It can help to identify what would interest supporting managers. For example, if your project is to raise funds for an improved software system, you may speak to the information technology (IT) manager about the types of changes that would be the most useful. They may share certain benefits and limitations of the current system, and in doing so, you may find areas to develop and improve, which you can convey to the leadership team.

If management is looking for other benefits outside of the ones you addressed with them, you might want to review your analysis and find other ways to gain their support. This is an opportunity to creatively discover alternate ways to aid other departments. It may help you to imagine yourself in a manager's role and to think about what you would most like to achieve from the initiative.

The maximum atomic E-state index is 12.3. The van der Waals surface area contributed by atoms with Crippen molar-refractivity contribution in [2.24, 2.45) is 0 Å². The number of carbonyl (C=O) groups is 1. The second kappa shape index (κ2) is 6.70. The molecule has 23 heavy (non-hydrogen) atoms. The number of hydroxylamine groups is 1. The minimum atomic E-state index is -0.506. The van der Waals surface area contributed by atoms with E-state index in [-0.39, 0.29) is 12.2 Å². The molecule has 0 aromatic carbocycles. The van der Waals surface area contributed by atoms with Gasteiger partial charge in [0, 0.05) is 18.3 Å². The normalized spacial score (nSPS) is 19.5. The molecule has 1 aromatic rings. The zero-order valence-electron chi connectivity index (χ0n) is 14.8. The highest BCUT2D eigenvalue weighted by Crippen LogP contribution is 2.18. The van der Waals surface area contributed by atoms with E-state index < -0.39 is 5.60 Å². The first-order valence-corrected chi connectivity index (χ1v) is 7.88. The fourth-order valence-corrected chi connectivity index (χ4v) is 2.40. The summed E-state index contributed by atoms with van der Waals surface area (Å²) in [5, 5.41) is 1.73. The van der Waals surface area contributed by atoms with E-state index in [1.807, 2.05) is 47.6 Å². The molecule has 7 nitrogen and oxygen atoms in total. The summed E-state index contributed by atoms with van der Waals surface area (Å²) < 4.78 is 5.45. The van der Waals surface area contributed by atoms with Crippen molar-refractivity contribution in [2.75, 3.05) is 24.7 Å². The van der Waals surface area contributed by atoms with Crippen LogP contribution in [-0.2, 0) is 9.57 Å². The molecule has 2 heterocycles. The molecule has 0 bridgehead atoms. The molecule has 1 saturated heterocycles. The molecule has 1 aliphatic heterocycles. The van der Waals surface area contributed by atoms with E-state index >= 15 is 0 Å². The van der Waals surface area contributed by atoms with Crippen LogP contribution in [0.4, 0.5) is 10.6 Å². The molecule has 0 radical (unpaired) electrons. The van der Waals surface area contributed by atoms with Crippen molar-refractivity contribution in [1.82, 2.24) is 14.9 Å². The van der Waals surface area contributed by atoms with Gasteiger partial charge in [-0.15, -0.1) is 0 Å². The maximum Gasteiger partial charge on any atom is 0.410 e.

Related: 10 Types of Leadership Styles

3. Ask questions and find answers

When it comes to implementing a training schedule for new employees, asking management in-depth questions about areas of improvement can help you to formulate a course plan. Organisational learning works well when other team members share their insights on what enhancements they would make. Start by compiling a list of questions to ask the managers and speak with them directly to ensure you receive clear answers. Some common questions you might ask include:

  • What advice can you give me for presenting this project?

  • What are some goals you have for this initiative?

  • How can this project improve your department?

  • What changes can you suggest for the current project outline?

  • How can I improve the project plan to align it with your department goals?